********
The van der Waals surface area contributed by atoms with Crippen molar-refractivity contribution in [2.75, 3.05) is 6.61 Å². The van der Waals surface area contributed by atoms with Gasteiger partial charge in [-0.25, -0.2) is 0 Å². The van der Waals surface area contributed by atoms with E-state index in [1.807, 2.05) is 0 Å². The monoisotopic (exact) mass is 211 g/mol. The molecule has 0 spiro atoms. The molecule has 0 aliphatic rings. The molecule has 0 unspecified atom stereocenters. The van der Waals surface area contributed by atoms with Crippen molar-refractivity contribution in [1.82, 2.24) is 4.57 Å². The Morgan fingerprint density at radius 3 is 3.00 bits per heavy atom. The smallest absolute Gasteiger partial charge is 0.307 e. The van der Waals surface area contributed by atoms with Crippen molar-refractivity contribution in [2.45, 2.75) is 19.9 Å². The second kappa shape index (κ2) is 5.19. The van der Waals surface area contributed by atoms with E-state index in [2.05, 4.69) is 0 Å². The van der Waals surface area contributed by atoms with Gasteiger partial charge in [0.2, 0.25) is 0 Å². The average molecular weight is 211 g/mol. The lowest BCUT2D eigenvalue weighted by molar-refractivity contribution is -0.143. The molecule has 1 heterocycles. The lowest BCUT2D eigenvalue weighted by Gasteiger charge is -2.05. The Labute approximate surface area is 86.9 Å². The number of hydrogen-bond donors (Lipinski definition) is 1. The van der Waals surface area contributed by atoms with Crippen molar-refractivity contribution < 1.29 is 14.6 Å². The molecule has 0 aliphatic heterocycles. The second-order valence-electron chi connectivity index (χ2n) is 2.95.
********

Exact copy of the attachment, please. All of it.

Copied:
The van der Waals surface area contributed by atoms with Crippen molar-refractivity contribution in [2.75, 3.05) is 6.61 Å². The van der Waals surface area contributed by atoms with Gasteiger partial charge in [-0.25, -0.2) is 0 Å². The van der Waals surface area contributed by atoms with E-state index in [1.807, 2.05) is 0 Å². The monoisotopic (exact) mass is 211 g/mol. The molecule has 0 spiro atoms. The molecule has 0 aliphatic rings. The molecule has 0 unspecified atom stereocenters. The van der Waals surface area contributed by atoms with Crippen molar-refractivity contribution in [1.82, 2.24) is 4.57 Å². The Morgan fingerprint density at radius 3 is 3.00 bits per heavy atom. The smallest absolute Gasteiger partial charge is 0.307 e. The van der Waals surface area contributed by atoms with Crippen molar-refractivity contribution in [2.45, 2.75) is 19.9 Å². The second kappa shape index (κ2) is 5.19. The van der Waals surface area contributed by atoms with E-state index in [2.05, 4.69) is 0 Å². The van der Waals surface area contributed by atoms with Gasteiger partial charge in [0.2, 0.25) is 0 Å². The average molecular weight is 211 g/mol. The lowest BCUT2D eigenvalue weighted by molar-refractivity contribution is -0.143. The molecule has 1 heterocycles. The lowest BCUT2D eigenvalue weighted by Gasteiger charge is -2.05. The Labute approximate surface area is 86.9 Å². The number of hydrogen-bond donors (Lipinski definition) is 1. The van der Waals surface area contributed by atoms with Crippen molar-refractivity contribution < 1.29 is 14.6 Å². The molecule has 0 aliphatic heterocycles. The second-order valence-electron chi connectivity index (χ2n) is 2.95.